"Fragile Refuge: A Rethinking of Levinas on the Meaning of Home"
By Charles Strasbaugh
In Totality and Infinity (1961) Emmanuel Levinas described the meaning of home as both a refuge for the self and a gateway to the Other. But his philosophical approach to dwelling leaves home incapable of growth or dynamic change from within. This thesis argues that a more adequate conception of home must acknowledge its vulnerability to transformation, dissolution, political violence and reconstitution. To this end, I attempt to reconcile Levinas's conception of home with all that jeopardizes and renders home fragile. I draw on Hannah Arendt’s analysis of statelessness from The Origins of Totalitarianism (1951) and the German-Turk immigrant experience.
"Kafka's The Castle and the Standpoint of Redemption:An Internal Critique of Hegelian Ideology"
By Stephen Setman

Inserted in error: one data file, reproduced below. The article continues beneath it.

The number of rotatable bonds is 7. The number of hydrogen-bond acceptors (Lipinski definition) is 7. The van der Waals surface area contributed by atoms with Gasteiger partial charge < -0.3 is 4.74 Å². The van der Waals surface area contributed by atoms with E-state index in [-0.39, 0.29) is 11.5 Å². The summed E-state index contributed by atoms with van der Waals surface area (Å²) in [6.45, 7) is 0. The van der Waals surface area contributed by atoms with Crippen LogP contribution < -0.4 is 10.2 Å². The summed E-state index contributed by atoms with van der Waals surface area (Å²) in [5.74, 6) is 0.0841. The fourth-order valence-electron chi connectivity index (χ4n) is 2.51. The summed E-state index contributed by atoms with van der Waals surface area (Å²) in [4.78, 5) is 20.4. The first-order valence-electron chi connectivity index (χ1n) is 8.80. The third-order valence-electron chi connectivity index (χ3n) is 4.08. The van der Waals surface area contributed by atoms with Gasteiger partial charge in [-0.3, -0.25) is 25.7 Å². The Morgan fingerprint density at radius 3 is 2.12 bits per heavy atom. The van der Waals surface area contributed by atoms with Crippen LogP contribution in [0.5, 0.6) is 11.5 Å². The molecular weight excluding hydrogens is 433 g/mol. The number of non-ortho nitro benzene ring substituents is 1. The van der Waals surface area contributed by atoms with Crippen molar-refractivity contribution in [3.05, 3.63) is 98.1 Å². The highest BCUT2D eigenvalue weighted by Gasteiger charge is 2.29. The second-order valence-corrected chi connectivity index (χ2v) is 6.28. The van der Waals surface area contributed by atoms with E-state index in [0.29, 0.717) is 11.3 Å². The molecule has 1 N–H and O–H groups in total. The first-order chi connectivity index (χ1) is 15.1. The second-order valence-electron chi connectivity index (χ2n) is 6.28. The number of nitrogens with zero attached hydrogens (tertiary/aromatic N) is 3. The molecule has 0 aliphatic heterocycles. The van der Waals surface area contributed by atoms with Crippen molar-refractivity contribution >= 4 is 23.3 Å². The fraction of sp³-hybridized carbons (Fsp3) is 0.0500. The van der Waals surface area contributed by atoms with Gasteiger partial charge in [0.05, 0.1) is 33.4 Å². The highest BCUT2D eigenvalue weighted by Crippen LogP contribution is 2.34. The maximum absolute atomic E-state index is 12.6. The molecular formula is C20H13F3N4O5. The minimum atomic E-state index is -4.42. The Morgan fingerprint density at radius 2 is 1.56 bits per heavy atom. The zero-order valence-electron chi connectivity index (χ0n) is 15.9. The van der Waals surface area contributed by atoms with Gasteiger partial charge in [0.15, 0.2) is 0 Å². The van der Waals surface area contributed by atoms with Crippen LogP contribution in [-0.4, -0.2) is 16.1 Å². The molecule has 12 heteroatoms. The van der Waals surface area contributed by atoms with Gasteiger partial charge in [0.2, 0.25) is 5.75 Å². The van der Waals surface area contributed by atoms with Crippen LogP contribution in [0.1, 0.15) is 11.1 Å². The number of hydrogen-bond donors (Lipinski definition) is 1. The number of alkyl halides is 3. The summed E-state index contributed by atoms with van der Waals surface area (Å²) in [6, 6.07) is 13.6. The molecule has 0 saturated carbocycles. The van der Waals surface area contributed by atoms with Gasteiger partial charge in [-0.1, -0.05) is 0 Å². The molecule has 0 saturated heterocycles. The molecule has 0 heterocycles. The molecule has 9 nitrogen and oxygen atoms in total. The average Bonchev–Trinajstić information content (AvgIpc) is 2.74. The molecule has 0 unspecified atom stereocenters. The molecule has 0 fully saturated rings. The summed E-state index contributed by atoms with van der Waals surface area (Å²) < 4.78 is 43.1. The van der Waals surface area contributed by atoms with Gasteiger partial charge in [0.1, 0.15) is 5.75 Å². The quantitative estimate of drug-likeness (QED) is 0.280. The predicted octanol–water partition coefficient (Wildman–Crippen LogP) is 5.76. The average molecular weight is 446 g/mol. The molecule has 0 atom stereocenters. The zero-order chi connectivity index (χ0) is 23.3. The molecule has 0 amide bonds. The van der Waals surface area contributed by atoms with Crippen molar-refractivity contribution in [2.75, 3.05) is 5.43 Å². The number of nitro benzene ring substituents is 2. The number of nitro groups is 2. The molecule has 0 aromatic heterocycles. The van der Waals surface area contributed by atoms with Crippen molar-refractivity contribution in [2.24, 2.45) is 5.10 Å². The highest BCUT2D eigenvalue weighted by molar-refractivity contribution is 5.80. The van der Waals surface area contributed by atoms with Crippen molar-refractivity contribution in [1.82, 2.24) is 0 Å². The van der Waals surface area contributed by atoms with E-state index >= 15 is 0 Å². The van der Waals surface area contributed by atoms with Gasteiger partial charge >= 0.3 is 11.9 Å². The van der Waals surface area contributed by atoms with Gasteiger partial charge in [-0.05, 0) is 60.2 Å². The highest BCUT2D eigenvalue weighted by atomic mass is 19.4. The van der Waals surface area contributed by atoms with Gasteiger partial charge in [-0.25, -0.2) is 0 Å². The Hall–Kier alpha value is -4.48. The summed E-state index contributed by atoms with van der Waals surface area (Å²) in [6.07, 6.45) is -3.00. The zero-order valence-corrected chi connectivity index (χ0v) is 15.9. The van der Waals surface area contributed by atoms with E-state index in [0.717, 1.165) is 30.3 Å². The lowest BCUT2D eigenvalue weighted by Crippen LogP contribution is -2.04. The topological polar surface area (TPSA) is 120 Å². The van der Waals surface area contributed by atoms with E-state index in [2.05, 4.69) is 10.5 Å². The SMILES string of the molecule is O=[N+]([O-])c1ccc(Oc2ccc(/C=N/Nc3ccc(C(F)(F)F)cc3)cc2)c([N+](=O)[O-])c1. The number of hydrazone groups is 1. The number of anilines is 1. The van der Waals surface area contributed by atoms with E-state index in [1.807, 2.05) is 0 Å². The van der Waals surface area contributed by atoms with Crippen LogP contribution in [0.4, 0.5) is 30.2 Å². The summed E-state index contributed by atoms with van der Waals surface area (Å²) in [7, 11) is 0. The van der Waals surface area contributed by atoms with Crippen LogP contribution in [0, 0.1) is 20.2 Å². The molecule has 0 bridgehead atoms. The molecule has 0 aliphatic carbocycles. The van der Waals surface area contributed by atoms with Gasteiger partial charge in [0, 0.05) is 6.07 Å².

We should not feel at home with the world, especially in order to transform it. This sentiment is what I believe informed critical theorist, Theodor W. Adorno, when he called it the imperative of responsible philosophy to contemplate all things as from the standpoint of redemption—that is, to fashion perspectives “that displace and estrange the world, reveal it to be … as indigent and distorted as it will appear one day in the messianic light”. I believe also—and herein lies my principle motive—that as a criticism of the promised “homecoming” of Enlightenment thought, Adorno’s imperative finds compelling affirmation in Franz Kafka’s The Castle, a literary project the goal of which falls nothing short of redemptive transformation.